It was a false dilemma, for a third alternative existed. Having spotted the problem, Sala’s agency could have informed the government – or the public – that an unreasonable procedural rule threatened to sink Expo, requesting its intervention.
It was a legitimate solution, as nothing prevents the executive from adopting, under public scrutiny, or proposing to parliament an ad hoc measure motivated by a clear public interest. It might have been difficult to devise such a measure, but this was a matter that fell within the remit of the country’s political authorities, not of an unelected agency.
It was a realistic solution, because the country had staked its own credibility on Expo. Indeed, the government did often intervene to safeguard that project, including through emergency ad hoc legislative measures. And it was the preferable solution. For breaching unreasonable laws is either an illusory remedy, if it remains episodic, as the problem persists, or a counterproductive one, if it becomes systematic, as it cracks the credibility of laws in general. To state the obvious, in a democracy inefficient rules are to be changed, not broken.
That nobody said this need not surprise. In Italy the rule of law is significantly weaker than in her European peers, and social tolerance for illegality higher. In such a society, a transgression motivated by a recognisably good reason tends to lose its stigma.
Yet the more this perception spreads, the more the rule of law weakens. Herein lies a collective action problem, in fact, which from the perspective of ordinary citizens and firms takes the form of a coordination game, which has multiple equilibria: everyone would live better if the rule of law were strong, but if it is weak it becomes individually rational to break inconvenient laws.
And the equilibrium that society will find depends not just on everyone’s lived experience – actually seeing that laws are respected or broken –, but also on the less palpable signals that citizens and firms perceive, such as the behaviour of the most prominent members or society, or the way in which the press and public opinion deals with such matters. This, I think, largely explains why Italy stands on an equilibrium characterised by low rule of law (and low political accountability), which in turn explains its resistible decline.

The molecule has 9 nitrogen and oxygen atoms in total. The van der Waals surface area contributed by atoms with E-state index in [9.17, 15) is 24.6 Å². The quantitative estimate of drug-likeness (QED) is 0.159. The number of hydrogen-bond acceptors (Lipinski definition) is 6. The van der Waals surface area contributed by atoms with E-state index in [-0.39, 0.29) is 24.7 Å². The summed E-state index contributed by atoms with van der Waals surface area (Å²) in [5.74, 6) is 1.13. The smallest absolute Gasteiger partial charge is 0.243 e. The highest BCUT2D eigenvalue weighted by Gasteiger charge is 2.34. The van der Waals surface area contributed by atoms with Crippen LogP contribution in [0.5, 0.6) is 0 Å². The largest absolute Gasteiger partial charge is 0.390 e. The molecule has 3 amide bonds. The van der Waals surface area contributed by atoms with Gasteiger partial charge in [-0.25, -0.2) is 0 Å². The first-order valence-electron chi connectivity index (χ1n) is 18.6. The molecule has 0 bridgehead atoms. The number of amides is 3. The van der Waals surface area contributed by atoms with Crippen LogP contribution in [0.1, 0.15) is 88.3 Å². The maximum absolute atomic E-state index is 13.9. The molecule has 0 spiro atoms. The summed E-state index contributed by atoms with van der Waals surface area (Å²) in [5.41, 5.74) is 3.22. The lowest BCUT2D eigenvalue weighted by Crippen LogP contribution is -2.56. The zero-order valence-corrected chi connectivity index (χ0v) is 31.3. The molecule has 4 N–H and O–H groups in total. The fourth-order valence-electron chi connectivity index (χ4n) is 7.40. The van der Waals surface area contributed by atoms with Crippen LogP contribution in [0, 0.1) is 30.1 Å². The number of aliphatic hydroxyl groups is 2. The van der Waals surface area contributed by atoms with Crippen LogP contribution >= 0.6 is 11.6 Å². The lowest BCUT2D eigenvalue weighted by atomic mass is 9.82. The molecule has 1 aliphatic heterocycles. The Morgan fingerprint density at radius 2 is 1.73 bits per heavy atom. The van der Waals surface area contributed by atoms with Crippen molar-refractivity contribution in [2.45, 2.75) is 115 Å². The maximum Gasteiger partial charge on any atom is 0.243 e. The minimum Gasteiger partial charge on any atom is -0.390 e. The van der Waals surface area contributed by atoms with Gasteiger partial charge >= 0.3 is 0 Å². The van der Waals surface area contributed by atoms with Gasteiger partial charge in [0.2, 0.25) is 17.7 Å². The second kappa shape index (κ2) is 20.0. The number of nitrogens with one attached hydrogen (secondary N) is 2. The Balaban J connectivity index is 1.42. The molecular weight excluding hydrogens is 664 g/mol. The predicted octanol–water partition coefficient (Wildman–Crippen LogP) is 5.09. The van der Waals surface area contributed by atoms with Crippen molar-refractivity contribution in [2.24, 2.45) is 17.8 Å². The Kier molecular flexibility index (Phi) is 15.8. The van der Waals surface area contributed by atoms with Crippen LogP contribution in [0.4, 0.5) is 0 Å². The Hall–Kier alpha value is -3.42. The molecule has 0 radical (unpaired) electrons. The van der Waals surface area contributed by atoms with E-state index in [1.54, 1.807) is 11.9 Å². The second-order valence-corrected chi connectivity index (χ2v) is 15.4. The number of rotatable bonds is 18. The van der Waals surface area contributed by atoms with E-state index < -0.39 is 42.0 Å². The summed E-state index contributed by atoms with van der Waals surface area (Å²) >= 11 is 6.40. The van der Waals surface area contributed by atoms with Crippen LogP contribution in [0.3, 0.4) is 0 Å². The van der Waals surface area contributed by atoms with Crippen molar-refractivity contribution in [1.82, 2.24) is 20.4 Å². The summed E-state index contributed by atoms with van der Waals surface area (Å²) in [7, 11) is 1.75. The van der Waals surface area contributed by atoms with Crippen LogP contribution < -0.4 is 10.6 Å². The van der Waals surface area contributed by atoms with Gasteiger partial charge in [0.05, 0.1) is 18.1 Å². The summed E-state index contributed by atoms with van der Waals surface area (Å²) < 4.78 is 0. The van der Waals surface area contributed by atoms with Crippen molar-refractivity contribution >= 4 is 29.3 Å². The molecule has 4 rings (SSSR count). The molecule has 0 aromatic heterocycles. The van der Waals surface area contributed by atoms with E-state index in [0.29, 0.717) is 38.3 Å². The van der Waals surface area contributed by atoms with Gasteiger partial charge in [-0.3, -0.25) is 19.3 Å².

To complete the picture sketched by our story, Italy’s laws are indeed complex, frequently unstable, sometimes unreasonable, and certainly too many, as some commentators of the judgment noted. This phenomenon does contribute to the inefficiency of the public sector, generating also a comparative disadvantage for officials loyal to the public interest, and may well have lain at the root of our dilemma. Yet it is another trait of Italy’s equilibrium, and since Tacitus we indeed know that plethoric legislation and weak rule of law tend to be found together (‘corruptissima re publica plurimae leges’, Annals, III.27).
That equilibrium persists chiefly because it is generally confirmed by people’s lived experiences and the signals they receive. Those aired by the individuals who argued that forging documents to save Expo was a good thing did not help.
Note: This article is based on a previous piece published in Italian by Il Sole 24 Ore. It gives the views of the author, not the position of EUROPP – European Politics and Policy or the London School of Economics.
Andrea Lorenzo Capussela
Andrea Lorenzo Capussela led the economic and fiscal affairs office of Kosovo’s supervisor, the International Civilian Office, and is the author of State-Building in Kosovo: Democracy, Corruption, and the EU in the Balkans (I.B. Tauris, 2015), and of The Political Economy of Italy’s Decline (Oxford University Press, 2018). He is now a visiting fellow at LSE’s Department of Government. He tweets @AndreaCapussela